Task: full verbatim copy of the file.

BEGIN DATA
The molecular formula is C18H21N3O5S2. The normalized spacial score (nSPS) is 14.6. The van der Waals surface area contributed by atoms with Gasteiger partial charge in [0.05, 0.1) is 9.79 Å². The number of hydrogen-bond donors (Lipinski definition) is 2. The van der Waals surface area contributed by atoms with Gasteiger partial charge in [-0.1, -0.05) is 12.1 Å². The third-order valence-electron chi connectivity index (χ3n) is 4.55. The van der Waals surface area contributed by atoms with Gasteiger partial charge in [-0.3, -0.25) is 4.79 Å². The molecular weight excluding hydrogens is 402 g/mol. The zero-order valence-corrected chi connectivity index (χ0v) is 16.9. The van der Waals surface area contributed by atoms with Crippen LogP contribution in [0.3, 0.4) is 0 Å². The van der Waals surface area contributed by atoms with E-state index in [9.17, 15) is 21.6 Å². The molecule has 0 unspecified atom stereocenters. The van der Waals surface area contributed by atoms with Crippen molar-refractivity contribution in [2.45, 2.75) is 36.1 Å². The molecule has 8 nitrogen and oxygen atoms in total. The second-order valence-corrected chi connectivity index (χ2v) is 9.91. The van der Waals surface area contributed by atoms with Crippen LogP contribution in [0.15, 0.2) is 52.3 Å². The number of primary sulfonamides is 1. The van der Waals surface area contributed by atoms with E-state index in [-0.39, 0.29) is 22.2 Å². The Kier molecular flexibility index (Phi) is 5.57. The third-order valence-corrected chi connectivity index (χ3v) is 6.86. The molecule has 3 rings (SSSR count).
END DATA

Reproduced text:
The molecular formula is C18H21N3O5S2. The normalized spacial score (nSPS) is 14.6. The van der Waals surface area contributed by atoms with Gasteiger partial charge in [0.05, 0.1) is 9.79 Å². The number of hydrogen-bond donors (Lipinski definition) is 2. The van der Waals surface area contributed by atoms with Gasteiger partial charge in [-0.1, -0.05) is 12.1 Å². The third-order valence-electron chi connectivity index (χ3n) is 4.55. The van der Waals surface area contributed by atoms with Gasteiger partial charge in [-0.3, -0.25) is 4.79 Å². The molecular weight excluding hydrogens is 402 g/mol. The zero-order valence-corrected chi connectivity index (χ0v) is 16.9. The van der Waals surface area contributed by atoms with Crippen LogP contribution in [0.3, 0.4) is 0 Å². The van der Waals surface area contributed by atoms with E-state index in [9.17, 15) is 21.6 Å². The molecule has 0 unspecified atom stereocenters. The van der Waals surface area contributed by atoms with Crippen molar-refractivity contribution in [2.45, 2.75) is 36.1 Å². The molecule has 8 nitrogen and oxygen atoms in total. The second-order valence-corrected chi connectivity index (χ2v) is 9.91. The van der Waals surface area contributed by atoms with Crippen LogP contribution in [0.15, 0.2) is 52.3 Å². The number of primary sulfonamides is 1. The van der Waals surface area contributed by atoms with E-state index in [-0.39, 0.29) is 22.2 Å². The Kier molecular flexibility index (Phi) is 5.57. The third-order valence-corrected chi connectivity index (χ3v) is 6.86. The molecule has 3 rings (SSSR count).